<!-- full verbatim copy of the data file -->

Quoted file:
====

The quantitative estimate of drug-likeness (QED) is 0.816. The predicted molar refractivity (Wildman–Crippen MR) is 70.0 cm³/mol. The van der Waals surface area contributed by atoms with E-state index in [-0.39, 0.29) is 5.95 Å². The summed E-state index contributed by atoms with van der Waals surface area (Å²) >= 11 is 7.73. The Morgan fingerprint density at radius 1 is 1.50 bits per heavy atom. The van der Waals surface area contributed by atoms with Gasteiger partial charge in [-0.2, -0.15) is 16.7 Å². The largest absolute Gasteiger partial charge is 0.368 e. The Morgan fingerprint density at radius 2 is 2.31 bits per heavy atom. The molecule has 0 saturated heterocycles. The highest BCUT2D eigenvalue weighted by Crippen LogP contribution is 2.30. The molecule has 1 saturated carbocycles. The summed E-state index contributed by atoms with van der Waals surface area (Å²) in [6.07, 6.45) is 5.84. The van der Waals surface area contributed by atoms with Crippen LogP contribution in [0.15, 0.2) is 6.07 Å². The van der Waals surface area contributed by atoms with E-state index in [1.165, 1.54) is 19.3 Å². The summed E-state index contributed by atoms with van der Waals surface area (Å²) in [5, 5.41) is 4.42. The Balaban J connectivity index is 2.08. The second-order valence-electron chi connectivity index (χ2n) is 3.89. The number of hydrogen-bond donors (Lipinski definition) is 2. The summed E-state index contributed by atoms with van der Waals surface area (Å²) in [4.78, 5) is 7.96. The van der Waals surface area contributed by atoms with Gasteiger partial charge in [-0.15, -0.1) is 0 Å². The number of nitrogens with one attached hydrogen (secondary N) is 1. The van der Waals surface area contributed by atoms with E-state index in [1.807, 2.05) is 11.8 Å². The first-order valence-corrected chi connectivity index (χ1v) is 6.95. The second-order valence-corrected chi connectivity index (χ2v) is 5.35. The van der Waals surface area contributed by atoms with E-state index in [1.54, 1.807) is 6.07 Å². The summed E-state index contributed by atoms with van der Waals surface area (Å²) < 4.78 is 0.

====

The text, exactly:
The quantitative estimate of drug-likeness (QED) is 0.816. The predicted molar refractivity (Wildman–Crippen MR) is 70.0 cm³/mol. The van der Waals surface area contributed by atoms with E-state index in [-0.39, 0.29) is 5.95 Å². The summed E-state index contributed by atoms with van der Waals surface area (Å²) >= 11 is 7.73. The Morgan fingerprint density at radius 1 is 1.50 bits per heavy atom. The van der Waals surface area contributed by atoms with Gasteiger partial charge in [-0.2, -0.15) is 16.7 Å². The largest absolute Gasteiger partial charge is 0.368 e. The Morgan fingerprint density at radius 2 is 2.31 bits per heavy atom. The molecule has 0 saturated heterocycles. The highest BCUT2D eigenvalue weighted by Crippen LogP contribution is 2.30. The molecule has 1 saturated carbocycles. The summed E-state index contributed by atoms with van der Waals surface area (Å²) in [6.07, 6.45) is 5.84. The van der Waals surface area contributed by atoms with Crippen LogP contribution in [0.15, 0.2) is 6.07 Å². The van der Waals surface area contributed by atoms with E-state index in [1.165, 1.54) is 19.3 Å². The summed E-state index contributed by atoms with van der Waals surface area (Å²) in [5, 5.41) is 4.42. The Balaban J connectivity index is 2.08. The second-order valence-electron chi connectivity index (χ2n) is 3.89. The number of hydrogen-bond donors (Lipinski definition) is 2. The summed E-state index contributed by atoms with van der Waals surface area (Å²) in [4.78, 5) is 7.96. The van der Waals surface area contributed by atoms with Gasteiger partial charge in [-0.15, -0.1) is 0 Å². The number of nitrogens with one attached hydrogen (secondary N) is 1. The van der Waals surface area contributed by atoms with E-state index in [1.807, 2.05) is 11.8 Å². The first-order valence-corrected chi connectivity index (χ1v) is 6.95. The second-order valence-corrected chi connectivity index (χ2v) is 5.35. The van der Waals surface area contributed by atoms with E-state index in [1.54, 1.807) is 6.07 Å². The summed E-state index contributed by atoms with van der Waals surface area (Å²) < 4.78 is 0.